Mariucci Arena got a new name Monday. The Gophers will now call their men’s hockey shrine 3M Arena at Mariucci.
The University of Minnesota announced a 14-year, $11.2 million sponsorship deal with St. Paul-based 3M, which drew mostly positive reviews from the Gophers hockey community.
But questions immediately turned to Williams Arena. Is the renaming of the Gophers basketball home inevitable, too?
“Well, I’m hoping it’s inevitable,” said Lou Nanne, who spearheads fundraising for the university’s $160 million Athletes Village, which opens in January. “That’s what we’re working on. That’s very important to us and we want to do the same type of thing.”
Nanne played under John Mariucci, one of the most iconic names in Minnesota hockey history. Mariucci was an All-America for the Gophers in 1940 and went on to coach the team for 13 seasons, while working with communities around the state to build arenas and grow the game.
Herb Brooks, another of Mariucci’s former players, helped lead the charge to have the hockey side of Williams Arena renamed “Mariucci Arena” in 1985. The team moved across 4th Street into a new building in 1993 and had always called that “Mariucci Arena.”
“I’m not crazy about [the change], quite frankly,” said Gary Gambucci, an All-America center under Mariucci in 1968. “John was so instrumental to Minnesota hockey. The younger generation has no idea what he meant.
“I believe if any arena should retain someone in its primary name, it would be John Mariucci for all he did to champion Minnesota hockey and American hockey.
“[The new name is] not as good as it could be, but let’s face it, it’s a sign of the times. I knew it was just a matter of time. What are you going to do? It’s an arms’ race.”
The Gophers joined the wave of teams that have sold naming rights. This May, USC sold naming rights to the Los Angeles Coliseum to United Airlines for $70 million over 15 years. The University of Washington received a 10-year, $41 million deal to rename its football venue Alaska Airlines Field at Husky Stadium.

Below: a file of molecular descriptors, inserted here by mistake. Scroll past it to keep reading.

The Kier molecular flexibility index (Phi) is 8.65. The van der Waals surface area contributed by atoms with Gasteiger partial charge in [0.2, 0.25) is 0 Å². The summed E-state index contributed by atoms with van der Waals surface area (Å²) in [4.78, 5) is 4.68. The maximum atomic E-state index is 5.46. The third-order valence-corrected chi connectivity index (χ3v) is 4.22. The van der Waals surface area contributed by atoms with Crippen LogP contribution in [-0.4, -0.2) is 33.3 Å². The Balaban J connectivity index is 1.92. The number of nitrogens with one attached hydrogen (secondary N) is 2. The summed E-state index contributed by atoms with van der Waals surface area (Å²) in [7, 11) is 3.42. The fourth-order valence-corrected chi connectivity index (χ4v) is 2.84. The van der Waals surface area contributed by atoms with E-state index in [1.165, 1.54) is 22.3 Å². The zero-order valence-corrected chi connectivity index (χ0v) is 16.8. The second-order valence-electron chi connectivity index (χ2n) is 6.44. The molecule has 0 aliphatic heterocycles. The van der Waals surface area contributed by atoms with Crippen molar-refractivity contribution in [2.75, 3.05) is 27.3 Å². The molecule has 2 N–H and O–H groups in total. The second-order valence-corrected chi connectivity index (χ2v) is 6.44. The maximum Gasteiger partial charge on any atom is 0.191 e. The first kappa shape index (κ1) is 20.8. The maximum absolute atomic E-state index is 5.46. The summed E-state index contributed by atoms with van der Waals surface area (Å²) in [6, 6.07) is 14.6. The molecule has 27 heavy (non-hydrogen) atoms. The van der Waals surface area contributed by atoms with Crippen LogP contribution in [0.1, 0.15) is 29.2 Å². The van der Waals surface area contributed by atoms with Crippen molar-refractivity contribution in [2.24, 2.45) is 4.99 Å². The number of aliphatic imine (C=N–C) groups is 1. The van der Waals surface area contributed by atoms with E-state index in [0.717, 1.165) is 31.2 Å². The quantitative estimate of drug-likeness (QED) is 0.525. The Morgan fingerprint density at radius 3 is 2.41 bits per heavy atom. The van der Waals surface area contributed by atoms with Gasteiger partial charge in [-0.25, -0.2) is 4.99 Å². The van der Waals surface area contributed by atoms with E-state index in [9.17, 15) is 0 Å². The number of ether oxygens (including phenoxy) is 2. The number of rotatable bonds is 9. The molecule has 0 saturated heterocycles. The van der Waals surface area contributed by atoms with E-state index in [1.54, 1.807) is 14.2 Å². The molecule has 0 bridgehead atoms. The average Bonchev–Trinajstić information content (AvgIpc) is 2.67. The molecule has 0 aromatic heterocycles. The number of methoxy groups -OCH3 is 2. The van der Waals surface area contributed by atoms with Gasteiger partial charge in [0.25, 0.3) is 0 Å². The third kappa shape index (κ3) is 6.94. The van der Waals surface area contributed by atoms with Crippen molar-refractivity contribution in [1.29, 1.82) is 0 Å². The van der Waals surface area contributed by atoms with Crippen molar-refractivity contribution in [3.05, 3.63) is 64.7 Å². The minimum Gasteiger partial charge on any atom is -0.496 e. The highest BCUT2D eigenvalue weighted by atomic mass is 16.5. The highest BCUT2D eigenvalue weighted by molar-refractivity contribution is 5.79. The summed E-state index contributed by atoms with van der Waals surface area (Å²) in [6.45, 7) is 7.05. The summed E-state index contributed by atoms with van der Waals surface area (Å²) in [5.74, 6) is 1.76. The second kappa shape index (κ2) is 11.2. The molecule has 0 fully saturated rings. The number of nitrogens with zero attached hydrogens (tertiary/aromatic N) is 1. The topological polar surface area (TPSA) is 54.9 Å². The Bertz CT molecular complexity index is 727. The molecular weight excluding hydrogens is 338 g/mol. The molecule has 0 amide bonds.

The Twin Cities are filled with corporate-named sports venues: TCF Bank Stadium, Target Field, Target Center, U.S. Bank Stadium, Xcel Energy Center and CHS Field. What made this different is all those other facilities have had the same names since they opened.
“Obviously, I feel like we’re enhancing our program,” Gophers athletic director Mark Coyle said. “When you can align your program with a company like 3M, and what it means not only to the state of Minnesota but worldwide, I mean, what a great opportunity.”
Coyle added: “When people take a step back and recognize that Mariucci is still a part of this facility — he’s still recognized heavily in this facility — and we’re just excited and thrilled that 3M is believing in us and being part of this great tradition.”
Over the past 90 years, 3M has donated $94 million to the university, according to Paul Acito, the company’s vice president and chief marketing officer.
Most of this sponsorship money will go toward the Athletes Village. Including the 3M donation, Coyle said $92 million has been raised toward the Village, leaving the Gophers within $68 million of their goal to fundraise the entire thing.
Coyle said he personally has had no discussions with a corporation about the naming rights to Williams Arena. “It’s got to be the right fit,” he said.
Williams Arena opened in 1928 as the “Minnesota Field House.” It was remodeled in 1950 and renamed after Dr. Henry L. Williams, who coached Gophers football from 1900 to 1921.
Asked about the potential renaming of “the Barn,” Gophers men’s basketball coach Richard Pitino said: “I’m open for whatever Mark [Coyle] feels is best for our athletic department.”
Meanwhile, the hockey community was digesting that new name — 3M Arena at Mariucci.
“That’s kind of the nature of the way things are today, especially when you want the athletic department to be self-sufficient,” Gophers hockey coach Don Lucia said. “… And as they talked about, 3M is such an iconic corporation in our state, it makes perfect sense.”
John Mariucci Jr., son of the former coach, issued a statement on behalf of the family. He said his father “would have been thrilled to see 3M showing so much support for the University and for men’s hockey. … We are happy that 3M and the U felt it was important to continue honoring our father and grandfather’s legacy and kept the Mariucci name tied to the arena.”
Patti Brooks, Herb’s widow, added: “[3M’s] a great Minnesota company. I don’t have a problem with that, as long as the Mariucci name is still in there.”
Star Tribune staff writer Marcus Fuller contributed to this report.